Some cons during this time frame could range from bad weather and poor driving conditions.
This calendar period will not be as good for the overly social people. If you love to make lots of new friends with every resort stay, the odds will not be in your favor.
So, now you have the very long answer: there really isn’t an end to “‘RV Season.” When RV season actually starts is all up to you. Cold versus tropical temps; snow-covered ground versus bright sunny skies.
Snowbird locations can nearly contradict all the pros and cons of in-season and off-season camping. Snowbirds are those individuals who head south for the winter. Florida is the most common destination for these non-winter fans, but Arizona, Texas, Louisiana…well, most southern border states and parts of California can qualify.
Shuffleboard, swimming, and water aerobics can be found nearly year-round at many southern RV parks. Other favorite indoor activities like bingo, karaoke, and Bible study groups are often staples, too.
Hiking trails can be found at virtually any resort, or within just a mile or two, providing birdwatching opportunities, as well as hiking and/or biking outings.
Some hot-spot city destinations for snowbirds include Padre Island, Texas; Jacksonville, Florida; and Tucson, Arizona. Don’t limit the trip to large metro areas or well-known tourist spots, though. Consider some lesser-known destinations for a more unique adventure or a quieter RV park.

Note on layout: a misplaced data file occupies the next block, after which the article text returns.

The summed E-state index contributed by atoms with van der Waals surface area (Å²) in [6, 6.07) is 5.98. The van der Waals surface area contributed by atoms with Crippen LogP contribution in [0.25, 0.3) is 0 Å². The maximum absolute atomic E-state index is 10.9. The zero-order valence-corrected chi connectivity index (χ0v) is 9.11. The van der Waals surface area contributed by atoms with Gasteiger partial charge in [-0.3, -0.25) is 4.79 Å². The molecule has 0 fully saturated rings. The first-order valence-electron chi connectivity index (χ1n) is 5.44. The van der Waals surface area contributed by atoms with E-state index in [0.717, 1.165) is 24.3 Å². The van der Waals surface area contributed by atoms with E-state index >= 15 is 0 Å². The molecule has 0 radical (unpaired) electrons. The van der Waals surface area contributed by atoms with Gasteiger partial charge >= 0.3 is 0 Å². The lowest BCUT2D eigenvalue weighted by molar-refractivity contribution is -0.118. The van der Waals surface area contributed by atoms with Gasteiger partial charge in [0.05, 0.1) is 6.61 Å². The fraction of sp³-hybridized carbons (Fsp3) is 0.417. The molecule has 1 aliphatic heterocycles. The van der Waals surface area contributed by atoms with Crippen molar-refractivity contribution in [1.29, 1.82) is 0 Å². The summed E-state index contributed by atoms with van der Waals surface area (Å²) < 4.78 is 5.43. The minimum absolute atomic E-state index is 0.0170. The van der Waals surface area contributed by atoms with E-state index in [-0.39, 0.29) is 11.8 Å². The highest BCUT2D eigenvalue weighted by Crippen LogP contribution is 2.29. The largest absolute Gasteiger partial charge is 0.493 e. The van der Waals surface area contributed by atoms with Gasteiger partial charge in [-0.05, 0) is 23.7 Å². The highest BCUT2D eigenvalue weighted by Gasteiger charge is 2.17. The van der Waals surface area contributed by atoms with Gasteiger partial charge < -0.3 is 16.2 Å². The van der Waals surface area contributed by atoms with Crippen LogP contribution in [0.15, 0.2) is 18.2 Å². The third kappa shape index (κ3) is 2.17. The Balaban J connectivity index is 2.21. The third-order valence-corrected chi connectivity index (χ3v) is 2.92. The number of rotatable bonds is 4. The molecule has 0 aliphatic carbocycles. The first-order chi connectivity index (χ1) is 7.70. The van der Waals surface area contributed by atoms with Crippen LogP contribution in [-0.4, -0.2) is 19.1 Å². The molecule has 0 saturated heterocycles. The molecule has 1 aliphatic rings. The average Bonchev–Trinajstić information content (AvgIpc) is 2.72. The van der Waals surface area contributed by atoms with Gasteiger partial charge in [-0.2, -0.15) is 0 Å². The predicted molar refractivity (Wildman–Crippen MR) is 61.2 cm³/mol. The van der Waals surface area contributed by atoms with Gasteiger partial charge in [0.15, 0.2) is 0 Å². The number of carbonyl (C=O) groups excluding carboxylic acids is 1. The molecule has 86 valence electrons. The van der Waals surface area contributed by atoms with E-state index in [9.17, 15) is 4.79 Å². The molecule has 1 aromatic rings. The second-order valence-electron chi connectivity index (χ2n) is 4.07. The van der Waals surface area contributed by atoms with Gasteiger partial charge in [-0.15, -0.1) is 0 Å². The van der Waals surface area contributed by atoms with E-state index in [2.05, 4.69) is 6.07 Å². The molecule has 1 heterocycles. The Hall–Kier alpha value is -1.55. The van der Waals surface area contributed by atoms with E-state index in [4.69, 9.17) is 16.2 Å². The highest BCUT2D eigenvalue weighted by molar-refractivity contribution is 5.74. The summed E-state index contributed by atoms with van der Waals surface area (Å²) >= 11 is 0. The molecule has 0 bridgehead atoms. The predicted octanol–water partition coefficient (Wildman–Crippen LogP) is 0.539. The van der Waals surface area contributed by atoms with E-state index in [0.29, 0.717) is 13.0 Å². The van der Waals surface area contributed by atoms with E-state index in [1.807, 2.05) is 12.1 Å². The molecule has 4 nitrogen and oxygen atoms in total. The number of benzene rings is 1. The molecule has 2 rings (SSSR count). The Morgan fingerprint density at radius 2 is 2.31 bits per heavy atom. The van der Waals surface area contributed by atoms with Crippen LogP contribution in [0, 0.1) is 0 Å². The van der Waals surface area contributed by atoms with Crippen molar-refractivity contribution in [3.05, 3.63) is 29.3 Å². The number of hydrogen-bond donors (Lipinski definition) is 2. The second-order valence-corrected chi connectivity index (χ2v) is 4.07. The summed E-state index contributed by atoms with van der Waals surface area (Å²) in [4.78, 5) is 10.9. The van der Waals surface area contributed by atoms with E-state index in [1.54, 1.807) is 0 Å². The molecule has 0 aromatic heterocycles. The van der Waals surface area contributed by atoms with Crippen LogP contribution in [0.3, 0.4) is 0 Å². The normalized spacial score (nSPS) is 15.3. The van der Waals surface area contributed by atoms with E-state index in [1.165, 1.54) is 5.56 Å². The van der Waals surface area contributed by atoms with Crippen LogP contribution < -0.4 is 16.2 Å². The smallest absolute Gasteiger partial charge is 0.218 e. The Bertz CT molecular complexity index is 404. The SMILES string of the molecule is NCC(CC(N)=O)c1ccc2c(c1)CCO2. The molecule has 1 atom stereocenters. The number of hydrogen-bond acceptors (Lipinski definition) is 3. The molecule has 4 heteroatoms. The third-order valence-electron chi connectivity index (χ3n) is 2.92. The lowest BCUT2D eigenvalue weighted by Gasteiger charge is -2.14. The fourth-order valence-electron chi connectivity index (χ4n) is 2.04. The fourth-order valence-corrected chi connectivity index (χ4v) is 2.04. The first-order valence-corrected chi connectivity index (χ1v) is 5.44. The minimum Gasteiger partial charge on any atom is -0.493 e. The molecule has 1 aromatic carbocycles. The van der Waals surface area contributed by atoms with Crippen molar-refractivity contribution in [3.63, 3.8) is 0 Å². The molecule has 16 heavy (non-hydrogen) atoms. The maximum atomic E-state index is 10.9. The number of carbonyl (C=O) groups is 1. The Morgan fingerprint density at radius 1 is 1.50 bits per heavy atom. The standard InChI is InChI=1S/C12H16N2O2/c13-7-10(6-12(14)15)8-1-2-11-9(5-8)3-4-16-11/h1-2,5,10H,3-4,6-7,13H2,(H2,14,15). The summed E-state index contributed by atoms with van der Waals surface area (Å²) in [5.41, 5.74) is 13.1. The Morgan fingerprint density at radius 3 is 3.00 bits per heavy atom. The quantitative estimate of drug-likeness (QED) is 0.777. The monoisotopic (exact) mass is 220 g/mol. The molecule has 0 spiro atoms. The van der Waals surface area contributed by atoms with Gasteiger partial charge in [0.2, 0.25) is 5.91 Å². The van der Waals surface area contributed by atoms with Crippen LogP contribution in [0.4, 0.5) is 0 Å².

There are specialty RV resorts in Florida that have a Western feel, providing horseback riding, skeet shooting, and live rodeos on the weekends. State parks are great for the nature lovers.
For those who don’t mind a bit of cold and snow, there are some beautiful opportunities to camp up north. Outdoor adventurers have plenty of opportunities for winter activities such as snowmobiling, cross-country skiing, and sledding/tubing. Spending evenings in the clubhouse by a roaring fire reading a good book also sounds nice. While traveling to and from might be a bit more difficult, upon arriving you just might find yourself in a real-life winter wonderland. Don’t exclude the winter destinations completely; they might surprise you.